The World Next Door

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The World Next Door
The World Next Door.jpg
Dust cover of first edition, 1990
Author Brad Ferguson
Cover artist David Mattingly
Country United States
Language English
Genre Science fiction
Publisher Tor Books
Publication date
1990
Media type Print (paperback)
Pages 342
ISBN 0-812-53795-5

The World Next Door is a 1990 science fiction novel by Brad Ferguson, combining in a novel way the subgenres of alternate history and of predicting the Third World War. It was first published in paperback by Tor Books in October 1990.[1] The book is an expansion of a short story of the same name published in Isaac Asimov's Science Fiction Magazine in September 1987.[2]

Plot[edit]

The story takes place in 1997, at two interlinked alternate realities. In one of them, the Cuban Missile Crisis had escalated into a major nuclear exchange. What was left of the United States disintegrated into numerous virtually-independent enclaves, though President John F. Kennedy may still be alive in a bunker somewhere.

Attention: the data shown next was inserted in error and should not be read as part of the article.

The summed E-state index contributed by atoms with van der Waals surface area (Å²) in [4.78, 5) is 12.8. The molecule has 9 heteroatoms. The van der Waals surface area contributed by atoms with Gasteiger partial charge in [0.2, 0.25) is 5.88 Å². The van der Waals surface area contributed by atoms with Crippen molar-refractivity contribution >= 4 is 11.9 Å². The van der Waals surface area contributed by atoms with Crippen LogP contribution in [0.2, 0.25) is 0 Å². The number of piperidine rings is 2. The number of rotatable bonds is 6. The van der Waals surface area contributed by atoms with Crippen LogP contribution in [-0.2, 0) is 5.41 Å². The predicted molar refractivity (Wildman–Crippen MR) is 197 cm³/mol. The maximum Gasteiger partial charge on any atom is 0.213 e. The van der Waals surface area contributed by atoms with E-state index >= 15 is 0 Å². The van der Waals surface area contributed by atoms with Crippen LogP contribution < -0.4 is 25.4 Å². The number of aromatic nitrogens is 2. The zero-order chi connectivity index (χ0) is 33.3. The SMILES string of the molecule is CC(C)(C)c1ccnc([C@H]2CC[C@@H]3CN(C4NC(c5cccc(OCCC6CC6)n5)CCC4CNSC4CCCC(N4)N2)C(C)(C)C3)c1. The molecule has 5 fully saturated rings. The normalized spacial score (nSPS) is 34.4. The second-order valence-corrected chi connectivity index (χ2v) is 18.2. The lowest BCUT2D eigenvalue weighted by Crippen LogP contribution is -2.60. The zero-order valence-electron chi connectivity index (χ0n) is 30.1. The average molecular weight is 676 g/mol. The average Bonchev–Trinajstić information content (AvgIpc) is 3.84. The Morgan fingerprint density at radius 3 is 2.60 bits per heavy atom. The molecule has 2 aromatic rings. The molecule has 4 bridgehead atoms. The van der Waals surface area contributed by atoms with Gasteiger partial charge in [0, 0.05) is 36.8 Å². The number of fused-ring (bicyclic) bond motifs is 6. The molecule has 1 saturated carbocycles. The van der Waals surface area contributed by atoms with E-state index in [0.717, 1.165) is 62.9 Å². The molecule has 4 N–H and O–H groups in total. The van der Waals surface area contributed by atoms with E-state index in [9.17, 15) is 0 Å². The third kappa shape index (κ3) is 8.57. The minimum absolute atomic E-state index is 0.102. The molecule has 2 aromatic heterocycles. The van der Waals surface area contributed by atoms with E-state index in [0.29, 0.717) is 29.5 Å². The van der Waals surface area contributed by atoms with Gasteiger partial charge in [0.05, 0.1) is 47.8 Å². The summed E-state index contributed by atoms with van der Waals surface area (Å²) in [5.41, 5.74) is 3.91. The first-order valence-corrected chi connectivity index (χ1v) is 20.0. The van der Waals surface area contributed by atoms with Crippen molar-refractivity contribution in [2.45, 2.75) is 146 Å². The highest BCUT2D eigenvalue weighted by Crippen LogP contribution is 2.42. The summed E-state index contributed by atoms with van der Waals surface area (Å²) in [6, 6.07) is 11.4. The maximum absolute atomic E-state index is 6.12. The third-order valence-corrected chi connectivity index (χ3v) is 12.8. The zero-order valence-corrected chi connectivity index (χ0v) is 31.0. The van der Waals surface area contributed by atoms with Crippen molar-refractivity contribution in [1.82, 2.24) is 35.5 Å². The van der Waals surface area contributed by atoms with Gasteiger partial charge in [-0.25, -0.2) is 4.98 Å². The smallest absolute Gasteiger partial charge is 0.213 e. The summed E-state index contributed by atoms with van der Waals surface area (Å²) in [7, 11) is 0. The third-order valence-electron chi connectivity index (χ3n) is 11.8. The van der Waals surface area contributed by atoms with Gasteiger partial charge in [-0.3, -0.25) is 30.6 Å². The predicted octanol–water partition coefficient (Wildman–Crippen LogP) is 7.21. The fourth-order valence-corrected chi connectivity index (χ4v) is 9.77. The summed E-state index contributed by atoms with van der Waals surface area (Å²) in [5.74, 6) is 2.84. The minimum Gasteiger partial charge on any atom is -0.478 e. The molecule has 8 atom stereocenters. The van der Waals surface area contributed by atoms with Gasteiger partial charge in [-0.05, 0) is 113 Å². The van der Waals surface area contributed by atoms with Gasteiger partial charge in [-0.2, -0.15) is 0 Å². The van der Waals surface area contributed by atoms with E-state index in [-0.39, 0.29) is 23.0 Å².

Most of the plot centers on Lake Placid, New York and along parts of route 86 where an oasis of civilization was painstakingly built, threatened by a well-organized band of rapacious robbers who claim to be the New York State National Guard.

Meanwhile, the "world next door" which avoided nuclear war in 1962 is going to experience it thirty-five years later because Soviet premier Mikhail Gorbachev's reforms went wrong in the worst possible way. This war would be much worse than the one in 1962 because nuclear weapons have had decades to become even more highly destructive.

Characters from the first ("1962 War") world keep experiencing in dreams the lives of their analogues in the world threatened now with war. At the end of the novel, many children from the second world are transported across and given refuge in the "1962 War" world, where meanwhile the "National Guard" robbers had been dealt with rather ruthlessly. (The book's plot is constructed so as to lead the reader to condone the cold-blooded killing of unarmed prisoners, since otherwise the prisoners in question would have escaped and perpetrated terrible atrocities.)

Notes[edit]